On December 4, 2014, the British Columbia Environmental Appeal Board (the “Board”) issued reasons in a preliminary hearing relating to an appeal against Rio Tinto Alcan Inc.’s (“Rio Tinto”) amended multi-media permit (the “Permit”) for its Kitimat Modernization Project.
The Permit authorizes Rio Tinto to discharge effluent, emissions, and waste from its aluminum smelter located in Kitimat, British Columbia. In April 2012, the Director, under authority of the Environmental Management Act (the “Act”), approved certain amendments to the Permit, which were sought by Rio Tinto in support of a project designed to modernize and increase the production at the Kitimat smelter. The amendment authorized an increase in the sulphur dioxide emission limit and added several conditions to the Permit, including a requirement to develop and implement an environmental effects monitoring plan (the “Plan”) which is approved by the Ministry of Environment. The amendment also required Rio Tinto to submit to the Director a review of Plan results. If the said results were determined to be unacceptable, the maximum sulphur dioxide discharge limit would revert back to the original amount, unless the Director otherwise amended the discharge limit.
The relevant chronology of the proceedings related to the Permit is as follows:
In May 2013, the Appellants filed appeals against the amendment (those appeals are scheduled to be heard commencing in early January 2015). On October 7, 2014, the Director approved Rio Tinto’s Plan under the amended Permit. On October 16, 2014, the Appellants applied to the Board to amend their Notices of Appeal by adding an appeal of the Director’s decision to approve the Plan. On November 6, 2014, the Appellants filed separate appeals of the Plan approval. In a decision dated November 10, 2014, the Board denied the Appellant’s application to amend their Notices of Appeal, or alternatively, to file new appeals against the Plan, as the contents of the Plan, and the approval thereof, were directly related to the existing decision under appeal. On November 14, 2014, the Appellants requested that the Board reconsider its rejection of their appeals against the Plan. This request is the subject of the Board’s most recent decision.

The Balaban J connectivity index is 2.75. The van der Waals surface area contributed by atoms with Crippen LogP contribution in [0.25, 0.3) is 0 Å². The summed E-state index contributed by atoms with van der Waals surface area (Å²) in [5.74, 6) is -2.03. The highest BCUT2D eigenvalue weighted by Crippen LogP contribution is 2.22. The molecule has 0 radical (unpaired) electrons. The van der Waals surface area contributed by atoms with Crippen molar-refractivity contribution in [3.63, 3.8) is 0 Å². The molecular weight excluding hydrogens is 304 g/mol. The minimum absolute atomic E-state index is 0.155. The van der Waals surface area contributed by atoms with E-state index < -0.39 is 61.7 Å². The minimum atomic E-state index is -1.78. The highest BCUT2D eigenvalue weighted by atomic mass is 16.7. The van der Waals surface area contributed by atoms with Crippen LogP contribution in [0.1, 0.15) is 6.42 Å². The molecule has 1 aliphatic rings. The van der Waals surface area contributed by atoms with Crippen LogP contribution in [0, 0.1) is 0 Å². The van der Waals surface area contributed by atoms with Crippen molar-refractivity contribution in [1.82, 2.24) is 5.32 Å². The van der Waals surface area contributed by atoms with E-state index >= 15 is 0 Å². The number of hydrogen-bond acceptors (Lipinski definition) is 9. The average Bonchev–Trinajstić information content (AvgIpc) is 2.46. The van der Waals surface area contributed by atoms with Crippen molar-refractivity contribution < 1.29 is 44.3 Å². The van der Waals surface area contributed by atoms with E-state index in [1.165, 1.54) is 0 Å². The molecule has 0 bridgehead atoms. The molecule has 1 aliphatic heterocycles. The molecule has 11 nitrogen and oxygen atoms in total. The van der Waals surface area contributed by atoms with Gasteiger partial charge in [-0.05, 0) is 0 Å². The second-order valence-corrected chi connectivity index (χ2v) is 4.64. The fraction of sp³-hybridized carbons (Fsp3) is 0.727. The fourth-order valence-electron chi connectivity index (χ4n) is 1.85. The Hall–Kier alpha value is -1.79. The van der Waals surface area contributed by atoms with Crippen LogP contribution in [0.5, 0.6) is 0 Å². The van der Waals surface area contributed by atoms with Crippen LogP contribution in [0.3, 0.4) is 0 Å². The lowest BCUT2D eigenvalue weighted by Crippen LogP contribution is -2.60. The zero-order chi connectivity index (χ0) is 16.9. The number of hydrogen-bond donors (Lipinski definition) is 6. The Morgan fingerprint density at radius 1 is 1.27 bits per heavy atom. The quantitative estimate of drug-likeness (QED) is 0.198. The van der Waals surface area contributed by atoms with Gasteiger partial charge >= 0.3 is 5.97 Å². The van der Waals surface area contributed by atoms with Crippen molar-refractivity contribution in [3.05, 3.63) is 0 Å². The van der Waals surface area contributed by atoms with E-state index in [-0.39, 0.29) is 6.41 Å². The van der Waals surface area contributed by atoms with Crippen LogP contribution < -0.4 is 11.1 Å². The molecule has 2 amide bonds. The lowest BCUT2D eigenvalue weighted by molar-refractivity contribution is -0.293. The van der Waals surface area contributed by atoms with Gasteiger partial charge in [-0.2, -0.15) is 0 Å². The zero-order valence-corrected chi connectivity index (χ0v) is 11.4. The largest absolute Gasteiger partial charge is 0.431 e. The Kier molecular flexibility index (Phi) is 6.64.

B. Board Decision
At issue was whether the approval of the Plan is a “decision” which is appealable with the Board. The Board ultimately decided that the approval of the Plan is not an appealable “decision” within the meaning of s. 99 of the Act. For example, the approval did not constitute “making an order” or “exercising a power”, as such actions are limited to those contemplated expressly in the Act.
The Board noted permit amendments may result in changes to the status quo (e.g. changes to the amount or type of permitted waste) and, therefore, it is consistent with the Act’s objectives of protecting the environment and regulating waste discharges that permit amendments may be appealed. The Board distinguished this scenario with the Plan approval, which results in no change to the amount or type of waste emissions allowed under the Permit.
The Board also emphasized that under the amended Permit, if the Director determines there are unacceptable results/impacts pertaining to emission reduction, the sulphur dioxide emission limit may revert back to the original amount, unless the Director otherwise amends the limit. As such, the Director may decide to amend the Permit again in the future, if he considers it necessary, and if he or she does so, that amendment will be an appealable “decision”.
Significantly, the Board stated that any actions taken by the Director in relation to requiring or approving the Plan, and requiring Rio Tinto to implement the Plan, arise from the Permit amendment itself, which is already the subject of the appeal. Accordingly, an appeal of the Plan’s approval is unnecessary. Further, if each condition or requirement in a permit amendment (such as the Plan) is independently appealable, appeals could go on indefinitely, leading to abuse and delay of the appeal process.
The Board’s decision is significant, as it effectively limits what may be brought in front of the Board during an appeal. By preventing an approval directly linked to a decision which is already under appeal from being heard separately, the Board has streamlined the appeal process and removed potential redundancies.